Andrew L. MILLER
(Hong Kong, China)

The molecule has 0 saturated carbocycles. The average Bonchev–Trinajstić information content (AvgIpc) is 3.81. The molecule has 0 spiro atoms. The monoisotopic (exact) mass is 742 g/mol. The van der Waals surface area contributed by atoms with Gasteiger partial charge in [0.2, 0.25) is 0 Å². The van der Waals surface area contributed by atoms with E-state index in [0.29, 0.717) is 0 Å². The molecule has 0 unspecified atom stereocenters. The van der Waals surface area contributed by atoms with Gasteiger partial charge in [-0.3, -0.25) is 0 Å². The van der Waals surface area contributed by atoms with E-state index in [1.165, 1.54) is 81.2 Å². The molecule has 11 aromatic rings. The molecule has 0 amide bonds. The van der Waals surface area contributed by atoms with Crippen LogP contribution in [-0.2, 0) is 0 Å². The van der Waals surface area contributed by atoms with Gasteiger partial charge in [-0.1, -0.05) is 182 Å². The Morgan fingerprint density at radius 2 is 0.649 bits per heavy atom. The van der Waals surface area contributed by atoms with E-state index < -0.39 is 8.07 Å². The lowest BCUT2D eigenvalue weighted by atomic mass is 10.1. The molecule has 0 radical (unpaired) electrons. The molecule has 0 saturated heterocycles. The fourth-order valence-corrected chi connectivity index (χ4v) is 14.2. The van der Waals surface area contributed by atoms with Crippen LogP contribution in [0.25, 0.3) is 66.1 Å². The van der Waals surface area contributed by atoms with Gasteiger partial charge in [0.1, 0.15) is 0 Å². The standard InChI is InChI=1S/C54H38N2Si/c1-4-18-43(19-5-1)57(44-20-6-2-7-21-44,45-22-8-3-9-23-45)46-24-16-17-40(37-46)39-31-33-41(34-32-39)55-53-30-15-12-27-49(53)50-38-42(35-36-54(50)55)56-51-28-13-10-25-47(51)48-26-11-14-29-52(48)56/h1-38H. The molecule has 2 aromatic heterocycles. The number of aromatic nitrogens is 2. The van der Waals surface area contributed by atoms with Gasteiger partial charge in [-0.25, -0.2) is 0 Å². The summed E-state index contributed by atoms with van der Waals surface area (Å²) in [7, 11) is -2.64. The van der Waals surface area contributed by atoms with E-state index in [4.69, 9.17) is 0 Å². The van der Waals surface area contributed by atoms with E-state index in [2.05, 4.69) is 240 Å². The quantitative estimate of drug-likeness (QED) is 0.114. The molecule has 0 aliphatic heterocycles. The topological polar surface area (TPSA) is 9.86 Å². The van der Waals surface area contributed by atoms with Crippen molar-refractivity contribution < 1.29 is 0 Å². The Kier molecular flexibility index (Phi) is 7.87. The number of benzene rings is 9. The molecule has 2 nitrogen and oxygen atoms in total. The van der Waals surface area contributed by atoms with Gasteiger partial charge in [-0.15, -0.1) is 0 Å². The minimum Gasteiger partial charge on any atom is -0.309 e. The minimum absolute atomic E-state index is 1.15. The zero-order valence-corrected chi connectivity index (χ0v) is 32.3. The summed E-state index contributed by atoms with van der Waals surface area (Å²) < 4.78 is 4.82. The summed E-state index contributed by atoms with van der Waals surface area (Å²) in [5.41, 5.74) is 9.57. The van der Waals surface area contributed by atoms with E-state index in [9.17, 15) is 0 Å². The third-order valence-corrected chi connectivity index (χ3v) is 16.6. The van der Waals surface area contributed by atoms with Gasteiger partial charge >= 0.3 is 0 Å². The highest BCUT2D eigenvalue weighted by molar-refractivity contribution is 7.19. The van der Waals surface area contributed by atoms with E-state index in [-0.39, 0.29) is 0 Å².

Prof. Andrew L. Miller received his B.Sc. (Hons) and PhD from the Department of Botany, University of Dundee, Scotland. He then spent 3 years as a Postdoc in the Department of Microbiology at the University of Aberdeen, Scotland, followed by 7 years as a year-round scientist at the MBL, Woods Hole, USA, initially as a Postdoc, and then as an Assistant Scientist. In 1995, he took up a position as an Assistant Professor in the Department of Biology at The Hong Kong University of Science and Technology (HKUST). He is now a Professor in the Division of Life Science, HKUST. His main interest is investigating the role played by Ca2+ in the signal transduction pathways regulating development. He studies Ca2+ signaling mainly through the use of aequorins, a group of Ca2+-sensitive bioluminescent proteins. The luminescence emitted by an aequorin-loaded cell, tissue, organ or intact embryo, reveals changing patterns and levels of free Ca2+. His interests include investigating the role of Ca2+ signaling during basic developmental pattern-forming processes, such as in fertilization, cytokinesis, gastrulation, segmentation, and organogenesis. His work also focuses on identifying the molecular components responsible for generating both local and pan-embryonic Ca2+ signals, as well as identifying Ca2+-sensitive target elements interacting with both types of Ca2+ signal. His current focus is investigating the role of TPC2-mediated Ca2+ release during the establishment of the early spinal cord circuitry and the development of skeletal muscle using zebrafish as an in vivo model system.